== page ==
Back to the Basics #9: File Systems

Unix and Linux servers are much more common than Windows servers, so there is a good chance that you will encounter at least one during your time as a system administrator. Therefore, it is a good idea to be familiar with the peculiarities of the file systems, which differ in many ways from Windows desktops.

Since we are going back to the basics, the most basic unique features of a *nix file system is that it uses forward slashes, just like URLs on the web. In other words, your web documents directory may look like this /home/user/web/docs rather than F:\home\user\web\docs. Moreover, these server file systems do not use drive letters for physical drives or virtual drives. Every attached media will be located under the top-level “/” directory. Mounted drives are commonly found under /mnt or /media.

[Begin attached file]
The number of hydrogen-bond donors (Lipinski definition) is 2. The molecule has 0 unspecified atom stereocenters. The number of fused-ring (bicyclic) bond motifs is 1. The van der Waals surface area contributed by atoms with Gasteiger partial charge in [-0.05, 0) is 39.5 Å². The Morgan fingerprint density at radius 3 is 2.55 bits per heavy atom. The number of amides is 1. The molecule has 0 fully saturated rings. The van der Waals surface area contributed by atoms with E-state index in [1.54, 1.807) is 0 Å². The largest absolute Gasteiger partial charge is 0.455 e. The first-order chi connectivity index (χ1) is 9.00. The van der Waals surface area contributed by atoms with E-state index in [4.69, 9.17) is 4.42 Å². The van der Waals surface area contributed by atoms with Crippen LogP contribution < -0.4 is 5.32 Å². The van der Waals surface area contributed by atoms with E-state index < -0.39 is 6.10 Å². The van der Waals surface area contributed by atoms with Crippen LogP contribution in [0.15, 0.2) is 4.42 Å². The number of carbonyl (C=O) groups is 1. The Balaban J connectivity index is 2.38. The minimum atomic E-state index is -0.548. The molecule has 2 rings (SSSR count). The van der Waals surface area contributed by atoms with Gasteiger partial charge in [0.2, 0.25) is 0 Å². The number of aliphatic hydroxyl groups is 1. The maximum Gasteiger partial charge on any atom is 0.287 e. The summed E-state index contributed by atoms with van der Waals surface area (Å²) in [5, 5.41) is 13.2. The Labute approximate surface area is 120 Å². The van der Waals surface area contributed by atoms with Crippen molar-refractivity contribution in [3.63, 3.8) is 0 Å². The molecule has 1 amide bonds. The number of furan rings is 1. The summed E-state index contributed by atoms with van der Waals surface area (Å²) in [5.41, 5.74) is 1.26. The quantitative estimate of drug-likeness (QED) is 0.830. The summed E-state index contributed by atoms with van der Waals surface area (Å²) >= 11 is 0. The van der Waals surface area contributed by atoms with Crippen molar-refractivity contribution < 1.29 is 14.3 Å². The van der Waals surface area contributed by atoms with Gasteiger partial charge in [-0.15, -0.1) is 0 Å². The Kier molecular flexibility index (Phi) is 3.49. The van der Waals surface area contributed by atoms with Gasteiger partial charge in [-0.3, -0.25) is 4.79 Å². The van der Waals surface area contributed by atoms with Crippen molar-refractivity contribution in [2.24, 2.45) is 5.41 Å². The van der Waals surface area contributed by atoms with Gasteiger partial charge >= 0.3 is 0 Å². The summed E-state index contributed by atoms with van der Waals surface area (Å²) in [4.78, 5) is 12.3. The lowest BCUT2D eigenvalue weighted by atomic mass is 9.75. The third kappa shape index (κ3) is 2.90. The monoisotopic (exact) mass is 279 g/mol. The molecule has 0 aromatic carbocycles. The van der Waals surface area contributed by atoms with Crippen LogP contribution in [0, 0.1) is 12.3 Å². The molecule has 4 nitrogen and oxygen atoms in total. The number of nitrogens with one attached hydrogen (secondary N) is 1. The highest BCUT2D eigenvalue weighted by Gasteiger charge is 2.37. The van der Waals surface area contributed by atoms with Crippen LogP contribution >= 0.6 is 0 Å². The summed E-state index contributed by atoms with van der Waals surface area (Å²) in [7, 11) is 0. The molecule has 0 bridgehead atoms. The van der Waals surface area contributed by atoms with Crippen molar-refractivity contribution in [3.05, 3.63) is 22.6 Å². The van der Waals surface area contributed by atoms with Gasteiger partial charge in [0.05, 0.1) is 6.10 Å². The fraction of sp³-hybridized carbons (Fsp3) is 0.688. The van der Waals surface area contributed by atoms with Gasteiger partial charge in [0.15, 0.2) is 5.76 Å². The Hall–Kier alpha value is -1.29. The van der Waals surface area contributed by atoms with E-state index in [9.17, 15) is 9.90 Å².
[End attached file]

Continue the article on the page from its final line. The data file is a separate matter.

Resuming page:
Another unique feature of Linux and Unix file systems is that files often do not have extensions. You are certainly welcome to give files extensions, but the OS does not require it. For example, the file for the command “grep” is indeed the word “grep” with no extension. On Windows, it would likely be “grep.exe”. For the web, most of your files will still have extensions (i.e. .html, .jpg, and .ogg).

These are a couple of the basic differences between Unix-like file systems and Windows file systems. For a more detailed look at a typical Linux file system structure, see our earlier post on the subject.